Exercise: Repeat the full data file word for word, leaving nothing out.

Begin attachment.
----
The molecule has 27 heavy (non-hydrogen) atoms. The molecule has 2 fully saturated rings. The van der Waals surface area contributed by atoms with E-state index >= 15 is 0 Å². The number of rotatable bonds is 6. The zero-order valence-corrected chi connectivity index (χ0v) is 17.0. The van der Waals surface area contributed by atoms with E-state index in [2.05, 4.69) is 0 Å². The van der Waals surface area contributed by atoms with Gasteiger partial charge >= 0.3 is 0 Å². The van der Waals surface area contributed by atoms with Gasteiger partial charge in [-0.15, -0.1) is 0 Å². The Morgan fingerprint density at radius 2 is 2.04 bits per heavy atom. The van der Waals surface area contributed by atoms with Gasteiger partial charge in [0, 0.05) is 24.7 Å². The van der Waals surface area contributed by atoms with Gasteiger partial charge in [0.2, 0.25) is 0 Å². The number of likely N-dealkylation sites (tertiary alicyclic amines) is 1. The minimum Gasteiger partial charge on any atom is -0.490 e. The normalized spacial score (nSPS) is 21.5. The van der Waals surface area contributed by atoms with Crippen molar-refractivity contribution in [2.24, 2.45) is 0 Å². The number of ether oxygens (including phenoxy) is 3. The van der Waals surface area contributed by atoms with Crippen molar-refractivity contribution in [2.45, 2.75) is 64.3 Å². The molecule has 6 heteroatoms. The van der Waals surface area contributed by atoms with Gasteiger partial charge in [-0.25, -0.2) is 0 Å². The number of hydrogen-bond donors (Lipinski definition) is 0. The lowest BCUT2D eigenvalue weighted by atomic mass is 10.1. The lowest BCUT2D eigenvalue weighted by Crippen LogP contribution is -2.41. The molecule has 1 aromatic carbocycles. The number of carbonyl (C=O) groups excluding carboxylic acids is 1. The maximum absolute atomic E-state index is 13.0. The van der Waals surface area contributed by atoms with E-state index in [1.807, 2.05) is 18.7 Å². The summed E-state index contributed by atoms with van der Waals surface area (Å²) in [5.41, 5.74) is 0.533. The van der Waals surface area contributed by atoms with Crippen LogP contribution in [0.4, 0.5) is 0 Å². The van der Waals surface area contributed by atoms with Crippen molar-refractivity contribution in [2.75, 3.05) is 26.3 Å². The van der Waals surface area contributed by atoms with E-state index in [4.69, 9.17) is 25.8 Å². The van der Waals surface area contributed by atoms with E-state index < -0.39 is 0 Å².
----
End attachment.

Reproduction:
The molecule has 27 heavy (non-hydrogen) atoms. The molecule has 2 fully saturated rings. The van der Waals surface area contributed by atoms with E-state index >= 15 is 0 Å². The number of rotatable bonds is 6. The zero-order valence-corrected chi connectivity index (χ0v) is 17.0. The van der Waals surface area contributed by atoms with E-state index in [2.05, 4.69) is 0 Å². The van der Waals surface area contributed by atoms with Gasteiger partial charge >= 0.3 is 0 Å². The van der Waals surface area contributed by atoms with Gasteiger partial charge in [-0.15, -0.1) is 0 Å². The Morgan fingerprint density at radius 2 is 2.04 bits per heavy atom. The van der Waals surface area contributed by atoms with Gasteiger partial charge in [0, 0.05) is 24.7 Å². The van der Waals surface area contributed by atoms with Gasteiger partial charge in [0.2, 0.25) is 0 Å². The number of likely N-dealkylation sites (tertiary alicyclic amines) is 1. The minimum Gasteiger partial charge on any atom is -0.490 e. The normalized spacial score (nSPS) is 21.5. The van der Waals surface area contributed by atoms with Crippen molar-refractivity contribution in [2.24, 2.45) is 0 Å². The number of ether oxygens (including phenoxy) is 3. The van der Waals surface area contributed by atoms with Crippen molar-refractivity contribution in [2.45, 2.75) is 64.3 Å². The molecule has 6 heteroatoms. The van der Waals surface area contributed by atoms with Gasteiger partial charge in [-0.25, -0.2) is 0 Å². The number of hydrogen-bond donors (Lipinski definition) is 0. The lowest BCUT2D eigenvalue weighted by atomic mass is 10.1. The lowest BCUT2D eigenvalue weighted by Crippen LogP contribution is -2.41. The molecule has 1 aromatic carbocycles. The number of carbonyl (C=O) groups excluding carboxylic acids is 1. The maximum absolute atomic E-state index is 13.0. The van der Waals surface area contributed by atoms with E-state index in [1.807, 2.05) is 18.7 Å². The summed E-state index contributed by atoms with van der Waals surface area (Å²) in [5.41, 5.74) is 0.533. The van der Waals surface area contributed by atoms with Crippen LogP contribution in [0.4, 0.5) is 0 Å². The van der Waals surface area contributed by atoms with Crippen molar-refractivity contribution in [2.75, 3.05) is 26.3 Å². The van der Waals surface area contributed by atoms with E-state index in [4.69, 9.17) is 25.8 Å². The van der Waals surface area contributed by atoms with E-state index < -0.39 is 0 Å².